Shall I compare thee to a summer’s day?
Thou art more lovely and more temperate:
Rough winds do shake the darling buds of May,
And summer’s lease hath all too short a date;
Sometime too hot the eye of heaven shines,
And often is his gold complexion dimm’d;
And every fair from fair sometime declines,
By chance or nature’s changing course untrimm’d;
But thy eternal summer shall not fade,
Nor lose possession of that fair thou ow’st;
Nor shall Death brag thou wander’st in his shade,
When in eternal lines to time thou grow’st:
So long as men can breathe or eyes can see,
So long lives this, and this gives life to thee.
He addressed the sonnet principally to one young girl in the audience, Aphra by name (another aside from me: amazingly, according to her father, she is not named after Aphra Behn!), first going through it line-by-line and talking about the language and some of the images, then delivering it whole and with a subtle accent. Thus he introduced us to ‘Original Pronunciation’ (‘OP’), which is his specialism – the presentation of Shakespeare’s words in, as near as can be ascertained, the way they would have been spoken and heard at the time of their writing. Having introduced it mildly, he then delivered the sonnet again, unleashing OP in its full power. The young audience was then encouraged to feed back what they heard – it sounded a bit like a Somerset accent, or Scots, or Pirates of the Caribbean! The important thing was that it was no longer alien to them, they could relate it to something they knew.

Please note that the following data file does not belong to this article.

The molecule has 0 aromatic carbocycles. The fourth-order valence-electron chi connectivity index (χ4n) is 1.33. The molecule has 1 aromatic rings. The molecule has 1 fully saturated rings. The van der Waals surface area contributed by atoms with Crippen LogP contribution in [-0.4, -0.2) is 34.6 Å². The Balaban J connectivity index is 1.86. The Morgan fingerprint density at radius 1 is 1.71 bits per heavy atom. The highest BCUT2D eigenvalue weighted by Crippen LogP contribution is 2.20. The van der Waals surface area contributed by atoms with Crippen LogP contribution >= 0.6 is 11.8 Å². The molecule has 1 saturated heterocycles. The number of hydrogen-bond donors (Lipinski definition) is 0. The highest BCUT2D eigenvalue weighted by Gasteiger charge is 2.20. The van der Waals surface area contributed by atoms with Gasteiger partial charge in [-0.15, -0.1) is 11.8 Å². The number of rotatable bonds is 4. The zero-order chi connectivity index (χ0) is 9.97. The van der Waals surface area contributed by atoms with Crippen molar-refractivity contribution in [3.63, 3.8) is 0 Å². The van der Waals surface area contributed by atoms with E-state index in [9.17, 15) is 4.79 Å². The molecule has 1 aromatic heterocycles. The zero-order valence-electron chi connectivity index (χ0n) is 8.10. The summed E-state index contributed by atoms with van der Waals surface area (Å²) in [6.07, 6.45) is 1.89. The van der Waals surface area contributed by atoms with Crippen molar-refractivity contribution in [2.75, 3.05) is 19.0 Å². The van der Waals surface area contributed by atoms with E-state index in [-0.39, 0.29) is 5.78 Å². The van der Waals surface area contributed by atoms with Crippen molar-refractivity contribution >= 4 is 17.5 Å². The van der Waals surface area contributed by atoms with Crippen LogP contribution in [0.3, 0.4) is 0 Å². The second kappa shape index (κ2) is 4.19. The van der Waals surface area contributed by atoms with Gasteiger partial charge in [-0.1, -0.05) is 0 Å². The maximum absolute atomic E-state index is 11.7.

I said I would get back to ‘O!’ Ben introduced us to what he called ‘the most important word in Shakespeare’ – ‘O’ – with the passage from Hamlet where the Prince of Denmark learns from the ghost of his father, the ghastly truth about his death, and about the treasonous machinations of Hamlet’s uncle. Hamlet replies with ‘O’. ‘O’ could signify anything from boredom to delight, but what did the young audience suggest it could signify, in the light of the ghost’s grim and terrible revelations? Grief! Shock! Fainting! were some suggestions. So Ben delivered Hamlet’s lines, throwing all of that into them: